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Indiana's Red Flag Law - The "Jake Laird Law"

IMPD Officer Jake Laird

On January 20, 2004, officers from the Indianapolis Metropolitan Police Department (IMPD) was sent to the home of an individual who was combative with paramedics.  This individual suffered from schizophrenia and had not been taking his medication.  During that incident, police placed the individual on an immediate mental detention and confiscated a large quantity of weapons and ammunition. Upon release from his detention, the individual sought return of the confiscated weapons. In the absence of legal authority to prevent the return of the weapons, the police department released the weapons back to the individual in early March 2004.    

On August 18, 2004, IMPD officers responded to numerous 911 calls from neighbors reporting gunfire in the 2700 block of Dietz Street on the near south side of Indianapolis.  The first officer responding to the scene, Officer Tim Conley, radioed to dispatch that he was under fire. Having been struck in the abdomen and leg while still in his car, Officer Conley put the car in reverse and backed-up until he hit a fence post where he was rescued by Officers Mark Fagan and Ty VanWagner and Lt. Richard Proffitt.  Amid the gunfire, and uncertain that an ambulance could safely enter the area, IFD Lt. Robert Moore, Engineer Kenneth Calvin, and Firefighters Kevin Jones and John Vaughns, of Engine Company 15, Station 15, stepped into the dangerous scene so they could transport Officer Conley to the hospital on board their fire engine.

Driving into the 2800 block of Dietz Street at 2:01 am, Officers Timothy "Jake" Laird and Kim Cissell also came under fire.  As thirty-one year old Officer Laird exited his police car, he was fatally wounded when a round hit him high in the chest, above his protective vest. Officer Cissell drove Officer Laird to Troy Avenue. From there, Officer Laird was transported to Wishard Hospital where he was pronounced dead moments after arriving.

The shooter continued to walk down an alley and through the parking lot of a local church onto Tindall Street, brandishing a rifle with a high capacity ammunition magazine. Near the corner of Tindall and Gimber streets, he came upon Officers Leon Essig, Andrew Troxell, and Peter Koe.  The shooter took cover behind a Jeep Cherokee and fired several rounds at the three officers. Essig was hit in the arm; Troxell in the hand; and Koe in the knee. The wounded Officer Koe, a SWAT Team member, returned fire, striking the shooter with fatal shots to the head and chest.  Homes and vehicles in the neighborhood were peppered with bullets fired by the shooter who was armed with an SKS rifle, similar to a military AK-47, a .357-caliber pistol, and a .22-caliber derringer. Koe was the only officer known to have fired his weapon. Chief of Police Jerry Barker said, "It wasn't until that final confrontation, basically face to face with the perpetrator, that firearms were fired by police."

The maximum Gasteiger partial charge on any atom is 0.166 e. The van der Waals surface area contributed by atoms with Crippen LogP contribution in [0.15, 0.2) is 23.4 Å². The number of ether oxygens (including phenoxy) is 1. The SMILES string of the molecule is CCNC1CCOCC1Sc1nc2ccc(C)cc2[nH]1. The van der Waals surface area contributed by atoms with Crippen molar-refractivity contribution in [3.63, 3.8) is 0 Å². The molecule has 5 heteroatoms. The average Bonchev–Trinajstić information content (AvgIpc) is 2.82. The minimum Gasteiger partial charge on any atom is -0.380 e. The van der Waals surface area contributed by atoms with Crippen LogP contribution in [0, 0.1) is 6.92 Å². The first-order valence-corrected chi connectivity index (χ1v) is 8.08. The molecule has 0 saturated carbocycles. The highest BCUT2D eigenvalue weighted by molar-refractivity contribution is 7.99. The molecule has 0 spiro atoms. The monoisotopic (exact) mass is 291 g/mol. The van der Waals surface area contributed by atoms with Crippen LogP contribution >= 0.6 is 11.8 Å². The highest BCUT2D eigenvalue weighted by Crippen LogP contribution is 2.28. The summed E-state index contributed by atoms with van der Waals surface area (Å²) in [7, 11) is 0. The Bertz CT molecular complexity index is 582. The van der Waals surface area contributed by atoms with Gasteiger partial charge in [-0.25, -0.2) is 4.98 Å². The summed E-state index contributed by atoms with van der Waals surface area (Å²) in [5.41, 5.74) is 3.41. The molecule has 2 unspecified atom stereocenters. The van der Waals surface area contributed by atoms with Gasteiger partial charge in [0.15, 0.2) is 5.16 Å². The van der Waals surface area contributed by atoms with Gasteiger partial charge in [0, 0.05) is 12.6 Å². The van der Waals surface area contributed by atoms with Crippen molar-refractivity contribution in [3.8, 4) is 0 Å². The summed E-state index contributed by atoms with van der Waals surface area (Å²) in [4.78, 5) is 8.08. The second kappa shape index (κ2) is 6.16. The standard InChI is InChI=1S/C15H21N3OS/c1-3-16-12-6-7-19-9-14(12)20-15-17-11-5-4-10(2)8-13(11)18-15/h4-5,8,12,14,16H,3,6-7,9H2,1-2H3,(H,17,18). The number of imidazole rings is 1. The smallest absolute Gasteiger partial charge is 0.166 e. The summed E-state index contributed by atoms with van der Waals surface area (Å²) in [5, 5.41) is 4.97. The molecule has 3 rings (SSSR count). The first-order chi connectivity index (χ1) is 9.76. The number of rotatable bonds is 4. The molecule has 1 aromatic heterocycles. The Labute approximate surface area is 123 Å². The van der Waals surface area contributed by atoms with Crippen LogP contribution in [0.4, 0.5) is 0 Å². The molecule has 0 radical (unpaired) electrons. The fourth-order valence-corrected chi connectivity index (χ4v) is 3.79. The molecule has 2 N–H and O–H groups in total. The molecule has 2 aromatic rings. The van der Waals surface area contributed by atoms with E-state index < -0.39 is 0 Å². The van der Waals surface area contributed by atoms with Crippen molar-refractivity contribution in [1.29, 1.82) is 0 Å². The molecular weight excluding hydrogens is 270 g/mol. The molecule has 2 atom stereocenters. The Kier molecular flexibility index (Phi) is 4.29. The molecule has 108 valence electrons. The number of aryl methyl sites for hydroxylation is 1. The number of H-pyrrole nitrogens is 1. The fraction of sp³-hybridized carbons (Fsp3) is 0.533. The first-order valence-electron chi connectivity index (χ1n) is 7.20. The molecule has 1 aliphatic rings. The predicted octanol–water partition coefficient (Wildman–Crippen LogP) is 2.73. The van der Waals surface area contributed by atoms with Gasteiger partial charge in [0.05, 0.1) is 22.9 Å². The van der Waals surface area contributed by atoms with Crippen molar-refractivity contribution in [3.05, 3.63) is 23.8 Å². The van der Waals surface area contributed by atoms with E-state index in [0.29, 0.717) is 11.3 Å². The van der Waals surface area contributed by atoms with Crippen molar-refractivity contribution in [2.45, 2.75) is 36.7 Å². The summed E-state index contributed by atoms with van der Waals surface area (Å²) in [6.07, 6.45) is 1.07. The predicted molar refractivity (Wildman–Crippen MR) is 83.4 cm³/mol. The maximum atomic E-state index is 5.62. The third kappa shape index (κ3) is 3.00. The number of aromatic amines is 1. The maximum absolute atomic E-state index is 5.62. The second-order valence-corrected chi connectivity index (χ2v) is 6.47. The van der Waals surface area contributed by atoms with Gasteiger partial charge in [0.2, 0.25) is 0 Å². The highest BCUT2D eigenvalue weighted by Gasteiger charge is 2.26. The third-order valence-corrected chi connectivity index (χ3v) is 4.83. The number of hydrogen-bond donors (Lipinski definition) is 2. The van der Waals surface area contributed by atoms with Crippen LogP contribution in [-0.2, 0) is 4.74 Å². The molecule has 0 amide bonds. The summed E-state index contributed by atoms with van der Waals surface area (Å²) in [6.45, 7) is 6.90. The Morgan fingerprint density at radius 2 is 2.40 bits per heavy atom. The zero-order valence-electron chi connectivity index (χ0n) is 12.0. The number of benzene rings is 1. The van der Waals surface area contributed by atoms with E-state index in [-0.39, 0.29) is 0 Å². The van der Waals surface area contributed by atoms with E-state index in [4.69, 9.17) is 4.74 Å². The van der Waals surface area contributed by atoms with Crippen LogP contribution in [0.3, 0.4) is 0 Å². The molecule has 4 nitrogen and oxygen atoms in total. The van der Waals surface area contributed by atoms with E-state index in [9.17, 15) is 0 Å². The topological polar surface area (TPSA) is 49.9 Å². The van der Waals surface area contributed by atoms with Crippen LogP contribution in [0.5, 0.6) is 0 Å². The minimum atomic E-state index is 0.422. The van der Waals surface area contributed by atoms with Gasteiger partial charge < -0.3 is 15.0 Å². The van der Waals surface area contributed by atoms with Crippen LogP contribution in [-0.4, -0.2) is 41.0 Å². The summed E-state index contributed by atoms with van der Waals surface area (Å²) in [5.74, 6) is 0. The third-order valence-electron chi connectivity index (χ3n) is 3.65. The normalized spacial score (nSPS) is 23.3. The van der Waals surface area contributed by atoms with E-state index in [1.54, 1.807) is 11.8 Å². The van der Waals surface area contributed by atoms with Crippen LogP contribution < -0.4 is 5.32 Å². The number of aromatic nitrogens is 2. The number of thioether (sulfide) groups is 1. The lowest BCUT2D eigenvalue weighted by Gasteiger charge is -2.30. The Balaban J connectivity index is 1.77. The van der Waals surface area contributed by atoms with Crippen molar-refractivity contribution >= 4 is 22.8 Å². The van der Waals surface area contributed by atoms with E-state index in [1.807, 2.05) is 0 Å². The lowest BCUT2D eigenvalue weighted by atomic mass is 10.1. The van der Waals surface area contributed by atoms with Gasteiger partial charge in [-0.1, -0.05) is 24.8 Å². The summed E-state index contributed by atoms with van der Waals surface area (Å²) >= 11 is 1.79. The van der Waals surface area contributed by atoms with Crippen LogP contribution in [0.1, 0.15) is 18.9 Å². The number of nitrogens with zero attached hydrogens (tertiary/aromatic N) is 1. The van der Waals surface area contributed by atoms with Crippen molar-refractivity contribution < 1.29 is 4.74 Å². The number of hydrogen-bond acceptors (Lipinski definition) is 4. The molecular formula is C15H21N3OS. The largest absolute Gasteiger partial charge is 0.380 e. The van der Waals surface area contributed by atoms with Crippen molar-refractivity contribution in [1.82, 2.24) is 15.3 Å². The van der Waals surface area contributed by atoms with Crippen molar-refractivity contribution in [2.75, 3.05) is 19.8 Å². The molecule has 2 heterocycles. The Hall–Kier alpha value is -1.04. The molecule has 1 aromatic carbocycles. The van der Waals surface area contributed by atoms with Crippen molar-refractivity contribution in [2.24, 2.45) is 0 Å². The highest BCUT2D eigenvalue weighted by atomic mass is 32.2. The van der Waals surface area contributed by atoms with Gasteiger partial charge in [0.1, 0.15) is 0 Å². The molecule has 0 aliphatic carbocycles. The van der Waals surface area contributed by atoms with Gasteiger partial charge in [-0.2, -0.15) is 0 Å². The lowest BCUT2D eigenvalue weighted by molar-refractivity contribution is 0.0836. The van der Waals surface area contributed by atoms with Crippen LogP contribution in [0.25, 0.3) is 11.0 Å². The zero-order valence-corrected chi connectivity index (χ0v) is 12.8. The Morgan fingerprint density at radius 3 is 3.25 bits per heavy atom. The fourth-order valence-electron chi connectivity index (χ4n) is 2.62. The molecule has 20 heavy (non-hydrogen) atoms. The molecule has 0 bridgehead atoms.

The person who shot and killed Officer Laird was the same mentally ill person from whom the police had confiscated his weapons in January of 2004.  It was the same person that the police were required to return the weapons in March of 2004 because there was no legal authority to retain weapons from dangerous mentally unstable individuals.  

Officer Laird was survived by his wife, daughter, five brothers, two sisters, parents and grandparents.

Jake Laird 

Officer Timothy “Jake” Laird

September 17, 1972 -  August 18, 2004

Indiana’s legislative response

The Indiana General Assembly immediately realized that there was legal loophole that allowed Officer Laird’s killer to keep his firearms after they had been confiscated by law enforcement.  Consequently, in 2005, the Indiana General Assembly passed a “red flag law.”  Essentially the law allows the seizure and retention of firearms from dangerous and mentally ill persons.  The statute defines the process by which law enforcement can seize and retain a firearm (or firearms) from a person who is determined to be dangerous as defined by section one of the code.  Indiana’s red flag law permits the Prosecuting Attorney to petition a state court for an order authorizing the temporary seizure and retention of firearms from a person who may present a danger to others or themselves.  A judge makes the determination to issue the order based on statements and actions made by the gun owner in question and other evidence.  After a time period set by law, the firearms can be returned to the person from whom they were seized unless after another court hearing, the judge extends the period of confiscation.  Indiana was the second state in the U.S. to pass a red flag law permitting law enforcement to seize and retain firearms from individuals who are deemed “dangerous” under the law.